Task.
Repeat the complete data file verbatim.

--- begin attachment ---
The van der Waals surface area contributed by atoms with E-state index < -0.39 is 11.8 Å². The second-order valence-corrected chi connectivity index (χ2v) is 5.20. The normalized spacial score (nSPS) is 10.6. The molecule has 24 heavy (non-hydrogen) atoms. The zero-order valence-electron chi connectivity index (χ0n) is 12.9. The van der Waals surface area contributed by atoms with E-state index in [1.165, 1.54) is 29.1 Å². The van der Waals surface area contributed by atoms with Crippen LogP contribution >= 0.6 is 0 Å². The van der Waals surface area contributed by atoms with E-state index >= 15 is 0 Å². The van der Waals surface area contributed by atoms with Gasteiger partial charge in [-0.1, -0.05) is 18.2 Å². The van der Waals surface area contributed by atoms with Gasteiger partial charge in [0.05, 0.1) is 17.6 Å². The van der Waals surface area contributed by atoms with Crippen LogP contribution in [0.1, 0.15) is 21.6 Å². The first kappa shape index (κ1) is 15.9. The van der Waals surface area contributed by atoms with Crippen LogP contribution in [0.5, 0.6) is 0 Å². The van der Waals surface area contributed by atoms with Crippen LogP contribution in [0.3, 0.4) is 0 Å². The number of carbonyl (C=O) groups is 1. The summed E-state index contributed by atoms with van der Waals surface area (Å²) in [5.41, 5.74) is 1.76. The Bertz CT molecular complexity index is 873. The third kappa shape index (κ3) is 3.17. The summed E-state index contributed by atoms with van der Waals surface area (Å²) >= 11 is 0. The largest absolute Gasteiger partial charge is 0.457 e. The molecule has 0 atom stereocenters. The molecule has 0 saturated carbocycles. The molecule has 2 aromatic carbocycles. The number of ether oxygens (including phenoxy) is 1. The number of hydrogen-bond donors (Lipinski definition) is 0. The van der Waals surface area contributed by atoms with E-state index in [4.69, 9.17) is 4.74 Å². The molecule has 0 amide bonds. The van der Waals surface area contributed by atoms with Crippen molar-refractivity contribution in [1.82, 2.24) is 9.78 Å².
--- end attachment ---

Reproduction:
The van der Waals surface area contributed by atoms with E-state index < -0.39 is 11.8 Å². The second-order valence-corrected chi connectivity index (χ2v) is 5.20. The normalized spacial score (nSPS) is 10.6. The molecule has 24 heavy (non-hydrogen) atoms. The zero-order valence-electron chi connectivity index (χ0n) is 12.9. The van der Waals surface area contributed by atoms with E-state index in [1.165, 1.54) is 29.1 Å². The van der Waals surface area contributed by atoms with Crippen LogP contribution >= 0.6 is 0 Å². The van der Waals surface area contributed by atoms with E-state index >= 15 is 0 Å². The van der Waals surface area contributed by atoms with Gasteiger partial charge in [-0.1, -0.05) is 18.2 Å². The van der Waals surface area contributed by atoms with Gasteiger partial charge in [0.05, 0.1) is 17.6 Å². The van der Waals surface area contributed by atoms with Crippen LogP contribution in [0.1, 0.15) is 21.6 Å². The first kappa shape index (κ1) is 15.9. The van der Waals surface area contributed by atoms with Crippen LogP contribution in [0.5, 0.6) is 0 Å². The van der Waals surface area contributed by atoms with Crippen LogP contribution in [0.3, 0.4) is 0 Å². The number of carbonyl (C=O) groups is 1. The summed E-state index contributed by atoms with van der Waals surface area (Å²) in [5.41, 5.74) is 1.76. The Bertz CT molecular complexity index is 873. The third kappa shape index (κ3) is 3.17. The summed E-state index contributed by atoms with van der Waals surface area (Å²) >= 11 is 0. The largest absolute Gasteiger partial charge is 0.457 e. The molecule has 0 atom stereocenters. The molecule has 0 saturated carbocycles. The molecule has 2 aromatic carbocycles. The number of ether oxygens (including phenoxy) is 1. The number of hydrogen-bond donors (Lipinski definition) is 0. The van der Waals surface area contributed by atoms with E-state index in [4.69, 9.17) is 4.74 Å². The molecule has 0 amide bonds. The van der Waals surface area contributed by atoms with Crippen molar-refractivity contribution in [1.82, 2.24) is 9.78 Å².